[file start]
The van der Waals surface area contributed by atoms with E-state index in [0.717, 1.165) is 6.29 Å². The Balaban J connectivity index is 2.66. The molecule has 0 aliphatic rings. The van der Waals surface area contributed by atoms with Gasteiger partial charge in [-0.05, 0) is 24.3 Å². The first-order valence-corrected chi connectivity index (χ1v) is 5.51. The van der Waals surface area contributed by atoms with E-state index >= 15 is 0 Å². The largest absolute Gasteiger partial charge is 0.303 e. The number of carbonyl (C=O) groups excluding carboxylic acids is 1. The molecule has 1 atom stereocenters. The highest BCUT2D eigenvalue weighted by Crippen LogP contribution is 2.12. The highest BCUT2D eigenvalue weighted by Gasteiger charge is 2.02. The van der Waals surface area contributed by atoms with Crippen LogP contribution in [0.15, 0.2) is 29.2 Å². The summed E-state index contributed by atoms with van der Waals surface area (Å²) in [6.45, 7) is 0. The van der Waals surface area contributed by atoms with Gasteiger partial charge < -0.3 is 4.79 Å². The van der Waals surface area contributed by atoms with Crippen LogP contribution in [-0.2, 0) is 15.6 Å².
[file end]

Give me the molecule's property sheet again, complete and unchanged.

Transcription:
The van der Waals surface area contributed by atoms with E-state index in [0.717, 1.165) is 6.29 Å². The Balaban J connectivity index is 2.66. The molecule has 0 aliphatic rings. The van der Waals surface area contributed by atoms with Gasteiger partial charge in [-0.05, 0) is 24.3 Å². The first-order valence-corrected chi connectivity index (χ1v) is 5.51. The van der Waals surface area contributed by atoms with E-state index >= 15 is 0 Å². The largest absolute Gasteiger partial charge is 0.303 e. The number of carbonyl (C=O) groups excluding carboxylic acids is 1. The molecule has 1 atom stereocenters. The highest BCUT2D eigenvalue weighted by Crippen LogP contribution is 2.12. The highest BCUT2D eigenvalue weighted by Gasteiger charge is 2.02. The van der Waals surface area contributed by atoms with Crippen LogP contribution in [0.15, 0.2) is 29.2 Å². The summed E-state index contributed by atoms with van der Waals surface area (Å²) in [6.45, 7) is 0. The van der Waals surface area contributed by atoms with Gasteiger partial charge < -0.3 is 4.79 Å². The van der Waals surface area contributed by atoms with Crippen LogP contribution in [-0.2, 0) is 15.6 Å².